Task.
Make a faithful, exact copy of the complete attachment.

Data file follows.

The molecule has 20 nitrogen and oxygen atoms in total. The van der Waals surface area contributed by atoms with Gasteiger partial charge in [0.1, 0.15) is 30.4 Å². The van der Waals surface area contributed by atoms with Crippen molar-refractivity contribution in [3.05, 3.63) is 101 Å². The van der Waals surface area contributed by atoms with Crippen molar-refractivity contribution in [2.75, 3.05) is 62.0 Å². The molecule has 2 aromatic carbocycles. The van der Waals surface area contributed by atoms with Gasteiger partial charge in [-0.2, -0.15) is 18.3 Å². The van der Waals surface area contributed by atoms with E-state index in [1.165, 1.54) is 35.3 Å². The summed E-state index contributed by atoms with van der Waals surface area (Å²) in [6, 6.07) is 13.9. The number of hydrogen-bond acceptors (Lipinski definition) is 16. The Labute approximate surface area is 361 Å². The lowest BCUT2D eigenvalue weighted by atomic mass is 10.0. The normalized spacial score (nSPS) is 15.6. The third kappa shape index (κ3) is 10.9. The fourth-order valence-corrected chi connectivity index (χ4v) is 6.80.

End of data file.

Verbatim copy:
The molecule has 20 nitrogen and oxygen atoms in total. The van der Waals surface area contributed by atoms with Gasteiger partial charge in [0.1, 0.15) is 30.4 Å². The van der Waals surface area contributed by atoms with Crippen molar-refractivity contribution in [3.05, 3.63) is 101 Å². The van der Waals surface area contributed by atoms with Crippen molar-refractivity contribution in [2.75, 3.05) is 62.0 Å². The molecule has 2 aromatic carbocycles. The van der Waals surface area contributed by atoms with Gasteiger partial charge in [-0.2, -0.15) is 18.3 Å². The van der Waals surface area contributed by atoms with E-state index in [1.165, 1.54) is 35.3 Å². The summed E-state index contributed by atoms with van der Waals surface area (Å²) in [6, 6.07) is 13.9. The number of hydrogen-bond acceptors (Lipinski definition) is 16. The Labute approximate surface area is 361 Å². The lowest BCUT2D eigenvalue weighted by atomic mass is 10.0. The normalized spacial score (nSPS) is 15.6. The third kappa shape index (κ3) is 10.9. The fourth-order valence-corrected chi connectivity index (χ4v) is 6.80.